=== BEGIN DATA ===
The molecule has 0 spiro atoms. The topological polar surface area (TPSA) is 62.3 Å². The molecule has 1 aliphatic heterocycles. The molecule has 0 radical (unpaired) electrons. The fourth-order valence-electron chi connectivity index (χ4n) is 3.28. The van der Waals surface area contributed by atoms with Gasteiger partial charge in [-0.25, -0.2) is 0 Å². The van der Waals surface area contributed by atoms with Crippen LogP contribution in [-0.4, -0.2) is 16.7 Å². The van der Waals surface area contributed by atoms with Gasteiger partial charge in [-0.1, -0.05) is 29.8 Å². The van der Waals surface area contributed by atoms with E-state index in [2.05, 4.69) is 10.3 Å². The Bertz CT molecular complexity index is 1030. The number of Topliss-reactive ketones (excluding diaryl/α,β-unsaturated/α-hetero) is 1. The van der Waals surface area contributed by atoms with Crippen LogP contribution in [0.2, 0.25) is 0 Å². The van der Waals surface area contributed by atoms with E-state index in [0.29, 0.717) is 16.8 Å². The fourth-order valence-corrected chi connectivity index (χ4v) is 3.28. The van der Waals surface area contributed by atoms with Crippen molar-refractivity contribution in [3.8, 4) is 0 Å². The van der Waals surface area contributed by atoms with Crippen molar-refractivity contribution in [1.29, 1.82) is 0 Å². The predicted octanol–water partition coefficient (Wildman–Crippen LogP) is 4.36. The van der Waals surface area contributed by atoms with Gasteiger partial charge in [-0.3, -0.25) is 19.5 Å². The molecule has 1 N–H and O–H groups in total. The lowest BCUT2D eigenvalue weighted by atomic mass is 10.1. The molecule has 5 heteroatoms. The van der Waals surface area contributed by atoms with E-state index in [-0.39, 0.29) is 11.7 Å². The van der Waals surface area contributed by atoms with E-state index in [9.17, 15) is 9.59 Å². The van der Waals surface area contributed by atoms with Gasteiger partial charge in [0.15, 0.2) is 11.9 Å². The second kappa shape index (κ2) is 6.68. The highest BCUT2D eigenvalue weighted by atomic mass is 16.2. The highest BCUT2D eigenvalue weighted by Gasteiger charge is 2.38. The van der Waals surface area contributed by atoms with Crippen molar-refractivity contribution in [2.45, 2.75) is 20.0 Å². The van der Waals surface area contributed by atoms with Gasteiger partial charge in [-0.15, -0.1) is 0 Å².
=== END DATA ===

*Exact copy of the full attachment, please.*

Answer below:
The molecule has 0 spiro atoms. The topological polar surface area (TPSA) is 62.3 Å². The molecule has 1 aliphatic heterocycles. The molecule has 0 radical (unpaired) electrons. The fourth-order valence-electron chi connectivity index (χ4n) is 3.28. The van der Waals surface area contributed by atoms with Gasteiger partial charge in [-0.25, -0.2) is 0 Å². The van der Waals surface area contributed by atoms with Crippen LogP contribution in [-0.4, -0.2) is 16.7 Å². The van der Waals surface area contributed by atoms with Gasteiger partial charge in [-0.1, -0.05) is 29.8 Å². The van der Waals surface area contributed by atoms with E-state index in [2.05, 4.69) is 10.3 Å². The Bertz CT molecular complexity index is 1030. The number of Topliss-reactive ketones (excluding diaryl/α,β-unsaturated/α-hetero) is 1. The van der Waals surface area contributed by atoms with Crippen LogP contribution in [0.2, 0.25) is 0 Å². The van der Waals surface area contributed by atoms with E-state index in [0.29, 0.717) is 16.8 Å². The fourth-order valence-corrected chi connectivity index (χ4v) is 3.28. The van der Waals surface area contributed by atoms with Crippen molar-refractivity contribution in [3.8, 4) is 0 Å². The van der Waals surface area contributed by atoms with Crippen molar-refractivity contribution in [1.29, 1.82) is 0 Å². The predicted octanol–water partition coefficient (Wildman–Crippen LogP) is 4.36. The van der Waals surface area contributed by atoms with Gasteiger partial charge in [-0.3, -0.25) is 19.5 Å². The molecule has 1 N–H and O–H groups in total. The lowest BCUT2D eigenvalue weighted by atomic mass is 10.1. The molecule has 5 heteroatoms. The van der Waals surface area contributed by atoms with E-state index in [-0.39, 0.29) is 11.7 Å². The van der Waals surface area contributed by atoms with E-state index in [9.17, 15) is 9.59 Å². The van der Waals surface area contributed by atoms with Gasteiger partial charge in [0.15, 0.2) is 11.9 Å². The second kappa shape index (κ2) is 6.68. The highest BCUT2D eigenvalue weighted by atomic mass is 16.2. The highest BCUT2D eigenvalue weighted by Gasteiger charge is 2.38. The van der Waals surface area contributed by atoms with Crippen molar-refractivity contribution in [2.45, 2.75) is 20.0 Å². The van der Waals surface area contributed by atoms with Gasteiger partial charge in [-0.15, -0.1) is 0 Å².